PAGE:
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Crotalaria karagwensis Taub.

Protologue
Engl., Pflanzenw. Ost-Afrikas C: 204 (1895).
Family
Papilionaceae (Leguminosae - Papilionoideae, Fabaceae)
Synonyms
Crotalaria lugardiorum Bullock (1932).
Origin and geographic distribution
Crotalaria karagwensis is distributed in Central and East Africa, from Cameroon to Ethiopia and southward to DR Congo and Tanzania.
Uses
The seeds of Crotalaria karagwensis are considered edible in Kenya.
Properties
Various toxic compounds (alkaloids and non-protein amino acids) are present in Crotalaria spp., but toxin levels in Crotalaria karagwensis are not known.
Botany
Erect, annual herb up to 1 m tall, often with spreading, weakly ascending branches from the base; stem appressed hairy. Leaves alternate, simple; stipules linear-subulate, up to 3.5 mm long; petiole 1–2 mm long; blade linear-lanceolate to elliptical, 1.5–11.5 cm × 2–12 mm, acute to rounded at apex, appressed hairy beneath. Inflorescence a terminal or axillary lax raceme 9–24 cm long, (6–)10–24-flowered. Flowers bisexual, papilionaceous; pedicel c. 5 mm long; calyx (4. 5–)6–8 mm long, upper lobes narrowly attenuate-triangular, longer than the tube; corolla yellow, standard elliptical, c. 9 mm × 7 mm, with reddish-purple veins, wings c. 7 mm × 2–3 mm, keel angular, 7–11 mm × 4 mm, with a long straight twisted beak; stamens 10, all joined; ovary superior, oblong, c. 3.5 mm long, 1-celled, style c. 7 mm long. Fruit an oblong, club-shaped pod, narrowed basally into a 2–3 mm long stipe, c. 2.5 cm × 3.5 cm × 0.5 cm, 15–34-seeded. Seeds obliquely heart-shaped, 1.5–4 mm in diameter, smooth.
Crotalaria comprises about 600 species distributed throughout the tropics and subtropics, with about 500 species in tropical Africa. Crotalaria karagwensis belongs to section Crotalaria, subsection Longirostres. In this subsection levels of toxic compounds are in general relatively low, although most species contain the free amino acid γ-glutamyltyrosine.
Ecology
Crotalaria karagwensis occurs at 1100–2300 m altitude in grassland and woodland; it also persists on roadsides and in cultivated land.
Genetic resources and breeding
No germplasm collections of Crotalaria karagwensis are known to exist. In view of its wide distribution Crotalaria karagwensis is not threatened by genetic erosion.
Prospects
It is unclear to what extent Crotalaria karagwensis seeds are eaten in tropical Africa. More information is needed on the levels of toxic compounds in the seeds and appropriate processing methods to eliminate these compounds.
Major references
• Burkill, H.M., 1995. The useful plants of West Tropical Africa. 2nd Edition. Volume 3, Families J–L. Royal Botanic Gardens, Kew, Richmond, United Kingdom. 857 pp.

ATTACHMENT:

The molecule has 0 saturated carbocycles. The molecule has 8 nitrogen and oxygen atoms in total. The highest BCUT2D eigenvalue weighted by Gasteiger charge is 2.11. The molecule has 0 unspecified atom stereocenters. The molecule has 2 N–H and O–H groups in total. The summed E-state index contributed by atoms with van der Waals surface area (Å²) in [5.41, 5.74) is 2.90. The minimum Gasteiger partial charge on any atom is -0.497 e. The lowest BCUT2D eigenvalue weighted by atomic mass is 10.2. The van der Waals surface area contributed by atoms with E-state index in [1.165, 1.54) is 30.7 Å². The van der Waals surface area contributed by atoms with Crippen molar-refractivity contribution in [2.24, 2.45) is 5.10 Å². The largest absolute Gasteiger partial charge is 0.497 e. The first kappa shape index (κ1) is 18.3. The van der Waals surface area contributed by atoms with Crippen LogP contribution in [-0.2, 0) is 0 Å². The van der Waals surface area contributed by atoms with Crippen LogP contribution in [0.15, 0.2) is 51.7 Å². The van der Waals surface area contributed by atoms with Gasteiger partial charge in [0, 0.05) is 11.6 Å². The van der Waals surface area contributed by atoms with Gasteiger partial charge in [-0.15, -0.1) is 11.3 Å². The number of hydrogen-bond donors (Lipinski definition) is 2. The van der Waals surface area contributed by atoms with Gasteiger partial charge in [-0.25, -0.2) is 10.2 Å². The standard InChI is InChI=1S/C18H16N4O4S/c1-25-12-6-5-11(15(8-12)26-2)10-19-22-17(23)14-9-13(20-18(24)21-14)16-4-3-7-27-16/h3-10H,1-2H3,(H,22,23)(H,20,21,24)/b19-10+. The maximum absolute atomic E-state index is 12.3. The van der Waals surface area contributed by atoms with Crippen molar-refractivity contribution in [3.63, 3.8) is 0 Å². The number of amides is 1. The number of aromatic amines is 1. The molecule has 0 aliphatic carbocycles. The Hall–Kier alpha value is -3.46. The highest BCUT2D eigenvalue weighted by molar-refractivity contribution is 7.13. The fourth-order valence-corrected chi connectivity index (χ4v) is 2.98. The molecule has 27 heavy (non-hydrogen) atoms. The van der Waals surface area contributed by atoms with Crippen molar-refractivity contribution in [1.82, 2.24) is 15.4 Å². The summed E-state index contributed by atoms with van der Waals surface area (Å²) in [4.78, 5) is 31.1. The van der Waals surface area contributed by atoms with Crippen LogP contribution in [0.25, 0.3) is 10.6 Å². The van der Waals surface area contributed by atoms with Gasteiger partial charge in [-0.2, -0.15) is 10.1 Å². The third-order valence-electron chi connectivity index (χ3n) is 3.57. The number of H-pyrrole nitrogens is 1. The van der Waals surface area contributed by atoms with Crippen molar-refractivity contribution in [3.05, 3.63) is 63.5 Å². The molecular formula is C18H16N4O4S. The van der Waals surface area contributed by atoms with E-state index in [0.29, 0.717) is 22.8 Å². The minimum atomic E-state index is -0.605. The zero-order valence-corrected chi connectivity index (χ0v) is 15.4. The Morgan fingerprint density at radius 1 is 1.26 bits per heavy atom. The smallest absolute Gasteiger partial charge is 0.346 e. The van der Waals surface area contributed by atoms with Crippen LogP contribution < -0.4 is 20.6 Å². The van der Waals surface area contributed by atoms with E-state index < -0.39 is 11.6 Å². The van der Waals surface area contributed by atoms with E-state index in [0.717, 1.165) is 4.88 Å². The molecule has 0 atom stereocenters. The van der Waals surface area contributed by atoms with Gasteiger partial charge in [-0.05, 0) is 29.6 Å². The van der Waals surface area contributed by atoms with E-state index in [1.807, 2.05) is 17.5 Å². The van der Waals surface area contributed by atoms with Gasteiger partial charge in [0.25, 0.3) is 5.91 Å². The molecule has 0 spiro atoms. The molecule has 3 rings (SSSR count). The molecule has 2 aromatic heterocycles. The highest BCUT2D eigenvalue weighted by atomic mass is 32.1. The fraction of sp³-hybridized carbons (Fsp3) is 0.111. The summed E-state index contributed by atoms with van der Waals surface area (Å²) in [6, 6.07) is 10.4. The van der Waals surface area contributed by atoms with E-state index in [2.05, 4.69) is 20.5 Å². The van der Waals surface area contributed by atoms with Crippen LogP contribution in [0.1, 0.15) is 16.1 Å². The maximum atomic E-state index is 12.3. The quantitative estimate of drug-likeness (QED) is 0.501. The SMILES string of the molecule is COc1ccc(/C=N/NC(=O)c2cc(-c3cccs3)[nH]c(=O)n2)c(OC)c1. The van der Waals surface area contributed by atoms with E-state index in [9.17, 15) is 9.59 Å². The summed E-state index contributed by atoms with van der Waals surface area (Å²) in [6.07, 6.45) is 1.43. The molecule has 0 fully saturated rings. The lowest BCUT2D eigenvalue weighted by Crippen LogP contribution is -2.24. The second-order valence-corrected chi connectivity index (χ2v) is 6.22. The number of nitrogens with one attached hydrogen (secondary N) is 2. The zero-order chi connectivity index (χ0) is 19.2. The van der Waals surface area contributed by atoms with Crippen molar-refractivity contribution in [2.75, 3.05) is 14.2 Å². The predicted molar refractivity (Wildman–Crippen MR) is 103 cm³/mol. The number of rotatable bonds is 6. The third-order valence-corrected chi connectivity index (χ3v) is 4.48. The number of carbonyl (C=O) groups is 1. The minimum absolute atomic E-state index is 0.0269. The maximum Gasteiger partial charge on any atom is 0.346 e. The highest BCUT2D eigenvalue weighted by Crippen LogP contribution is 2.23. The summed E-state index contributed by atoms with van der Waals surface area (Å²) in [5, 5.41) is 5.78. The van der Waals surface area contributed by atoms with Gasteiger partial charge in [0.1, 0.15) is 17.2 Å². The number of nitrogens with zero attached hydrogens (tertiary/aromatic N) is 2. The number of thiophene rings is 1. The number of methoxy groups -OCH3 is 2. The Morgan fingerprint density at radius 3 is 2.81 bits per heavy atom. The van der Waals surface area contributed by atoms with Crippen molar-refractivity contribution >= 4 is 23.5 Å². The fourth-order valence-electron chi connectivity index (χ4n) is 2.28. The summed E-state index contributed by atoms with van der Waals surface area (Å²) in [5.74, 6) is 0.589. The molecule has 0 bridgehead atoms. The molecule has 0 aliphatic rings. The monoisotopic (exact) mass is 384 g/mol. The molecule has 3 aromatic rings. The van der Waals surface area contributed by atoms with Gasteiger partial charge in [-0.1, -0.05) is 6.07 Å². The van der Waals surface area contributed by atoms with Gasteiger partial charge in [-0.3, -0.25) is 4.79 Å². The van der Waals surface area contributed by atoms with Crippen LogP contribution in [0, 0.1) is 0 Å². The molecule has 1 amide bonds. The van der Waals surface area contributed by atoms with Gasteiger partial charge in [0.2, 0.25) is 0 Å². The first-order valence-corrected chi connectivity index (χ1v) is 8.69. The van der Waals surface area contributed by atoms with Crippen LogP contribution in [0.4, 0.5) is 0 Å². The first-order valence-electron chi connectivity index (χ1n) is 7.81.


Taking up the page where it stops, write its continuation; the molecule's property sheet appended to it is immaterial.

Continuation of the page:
• Gillett, J.B., Polhill, R.M., Verdcourt, B., Schubert, B.G., Milne-Redhead, E., & Brummitt, R.K., 1971. Leguminosae (Parts 3–4), subfamily Papilionoideae (1–2). In: Milne-Redhead, E. & Polhill, R.M. (Editors). Flora of Tropical East Africa. Crown Agents for Oversea Governments and Administrations, London, United Kingdom. 1108 pp.
• Pilbeam, D.J. & Bell, E.A., 1979. Free amino acids in Crotalaria seeds. Phytochemistry 18: 973–985.
• Polhill, R.M., 1982. Crotalaria in Africa and Madagascar. A.A. Balkema, Rotterdam, Netherlands. 389 pp.
• Thulin, M., 1989. Fabaceae (Leguminosae). In: Hedberg, I. & Edwards, S. (Editors). Flora of Ethiopia. Volume 3. Pittosporaceae to Araliaceae. The National Herbarium, Addis Ababa University, Addis Ababa, Ethiopia and Department of Systematic Botany, Uppsala University, Uppsala, Sweden. pp. 49–251.
Other references
• Hepper, F.N., 1958. Papilionaceae. In: Keay, R.W.J. (Editor). Flora of West Tropical Africa. Volume 1, part 2. 2nd Edition. Crown Agents for Oversea Governments and Administrations, London, United Kingdom. pp. 505–587.
• ILDIS, 2005. World database of Legumes, Version 9,00. International Legume Database & Information Service. [Internet] http://biodiversity.soton.ac.uk/LegumeWeb. Accessed June 2005.
• Toussaint, L., Wilczek, R., Gillett, J.B. & Boutique, R., 1953. Papilionaceae (première partie). In: Robyns, W., Staner, P., Demaret, F., Germain, R., Gilbert, G., Hauman, L., Homès, M., Jurion, F., Lebrun, J., Vanden Abeele, M. & Boutique, R. (Editors). Flore du Congo belge et du Ruanda-Urundi. Spermatophytes. Volume 4. Institut National pour l’Étude Agronomique du Congo belge, Brussels, Belgium. 314 pp.
Author(s)
M. Brink
PROTA Network Office Europe, Wageningen University, P.O. Box 341, 6700 AH Wageningen, Netherlands


Editors
M. Brink
PROTA Network Office Europe, Wageningen University, P.O. Box 341, 6700 AH Wageningen, Netherlands
G. Belay
Ethiopian Agricultural Research Organization, Debre Zeit Center, P.O. Box 32, Debre Zeit, Ethiopia
Associate editors
J.M.J. de Wet
Department of Crop Sciences, Urbana-Champaign, Turner Hall, 1102 South Goodwin Avenue, Urbana, IL 61801, United States
O.T. Edje
Faculty of Agriculture, University of Swaziland, P.O. Luyengo, Luyengo, Swaziland
E. Westphal
Ritzema Bosweg 13, 6706 BB Wageningen, Netherlands
General editors
R.H.M.J. Lemmens
PROTA Network Office Europe, Wageningen University, P.O. Box 341, 6700 AH Wageningen, Netherlands
L.P.A. Oyen
PROTA Network Office Europe, Wageningen University, P.O. Box 341, 6700 AH Wageningen, Netherlands
Photo editor
A. de Ruijter
PROTA Network Office Europe, Wageningen University, P.O. Box 341, 6700 AH Wageningen, Netherlands

Correct citation of this article:
Brink, M., 2006. Crotalaria karagwensis Taub. In: Brink, M. & Belay, G. (Editors). PROTA 1: Cereals and pulses/Céréales et légumes secs. [CD-Rom]. PROTA, Wageningen, Netherlands.